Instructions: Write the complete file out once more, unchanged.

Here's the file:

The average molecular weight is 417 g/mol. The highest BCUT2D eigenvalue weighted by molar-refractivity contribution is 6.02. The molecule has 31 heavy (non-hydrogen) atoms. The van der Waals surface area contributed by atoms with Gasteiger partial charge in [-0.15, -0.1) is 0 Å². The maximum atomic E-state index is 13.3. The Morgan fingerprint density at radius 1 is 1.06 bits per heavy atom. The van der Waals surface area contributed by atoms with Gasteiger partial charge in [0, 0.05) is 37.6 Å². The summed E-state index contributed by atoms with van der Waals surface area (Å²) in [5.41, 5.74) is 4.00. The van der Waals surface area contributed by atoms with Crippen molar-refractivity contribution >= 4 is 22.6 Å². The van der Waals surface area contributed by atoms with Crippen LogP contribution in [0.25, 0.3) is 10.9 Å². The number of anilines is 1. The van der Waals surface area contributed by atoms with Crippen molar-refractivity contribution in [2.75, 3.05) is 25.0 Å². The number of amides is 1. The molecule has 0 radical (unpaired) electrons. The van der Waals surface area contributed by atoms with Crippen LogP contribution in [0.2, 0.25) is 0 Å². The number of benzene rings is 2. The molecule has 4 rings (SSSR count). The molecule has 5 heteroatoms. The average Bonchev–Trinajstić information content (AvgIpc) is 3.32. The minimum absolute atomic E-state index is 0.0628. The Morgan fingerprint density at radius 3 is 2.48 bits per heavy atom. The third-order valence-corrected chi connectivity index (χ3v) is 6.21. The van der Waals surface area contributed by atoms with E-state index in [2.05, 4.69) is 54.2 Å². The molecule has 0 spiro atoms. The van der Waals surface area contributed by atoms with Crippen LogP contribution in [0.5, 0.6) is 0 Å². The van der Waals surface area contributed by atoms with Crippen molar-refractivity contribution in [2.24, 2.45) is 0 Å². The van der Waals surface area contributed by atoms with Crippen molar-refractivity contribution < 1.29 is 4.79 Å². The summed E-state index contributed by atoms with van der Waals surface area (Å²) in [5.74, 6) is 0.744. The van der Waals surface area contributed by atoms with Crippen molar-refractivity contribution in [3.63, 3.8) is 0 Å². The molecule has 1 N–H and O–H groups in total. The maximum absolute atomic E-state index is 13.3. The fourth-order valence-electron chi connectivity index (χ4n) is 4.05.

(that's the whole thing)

The average molecular weight is 417 g/mol. The highest BCUT2D eigenvalue weighted by molar-refractivity contribution is 6.02. The molecule has 31 heavy (non-hydrogen) atoms. The van der Waals surface area contributed by atoms with Gasteiger partial charge in [-0.15, -0.1) is 0 Å². The maximum atomic E-state index is 13.3. The Morgan fingerprint density at radius 1 is 1.06 bits per heavy atom. The van der Waals surface area contributed by atoms with Gasteiger partial charge in [0, 0.05) is 37.6 Å². The summed E-state index contributed by atoms with van der Waals surface area (Å²) in [5.41, 5.74) is 4.00. The van der Waals surface area contributed by atoms with Crippen molar-refractivity contribution >= 4 is 22.6 Å². The van der Waals surface area contributed by atoms with Crippen LogP contribution in [0.25, 0.3) is 10.9 Å². The number of anilines is 1. The van der Waals surface area contributed by atoms with Crippen molar-refractivity contribution in [2.75, 3.05) is 25.0 Å². The number of amides is 1. The molecule has 0 radical (unpaired) electrons. The van der Waals surface area contributed by atoms with Crippen LogP contribution in [0.2, 0.25) is 0 Å². The number of benzene rings is 2. The molecule has 4 rings (SSSR count). The molecule has 5 heteroatoms. The average Bonchev–Trinajstić information content (AvgIpc) is 3.32. The minimum absolute atomic E-state index is 0.0628. The Morgan fingerprint density at radius 3 is 2.48 bits per heavy atom. The third-order valence-corrected chi connectivity index (χ3v) is 6.21. The van der Waals surface area contributed by atoms with E-state index in [2.05, 4.69) is 54.2 Å². The molecule has 0 spiro atoms. The van der Waals surface area contributed by atoms with Crippen LogP contribution in [0.5, 0.6) is 0 Å². The van der Waals surface area contributed by atoms with Crippen molar-refractivity contribution in [2.24, 2.45) is 0 Å². The van der Waals surface area contributed by atoms with Crippen molar-refractivity contribution < 1.29 is 4.79 Å². The summed E-state index contributed by atoms with van der Waals surface area (Å²) in [5.74, 6) is 0.744. The van der Waals surface area contributed by atoms with Crippen molar-refractivity contribution in [3.63, 3.8) is 0 Å². The molecule has 1 N–H and O–H groups in total. The maximum absolute atomic E-state index is 13.3. The fourth-order valence-electron chi connectivity index (χ4n) is 4.05.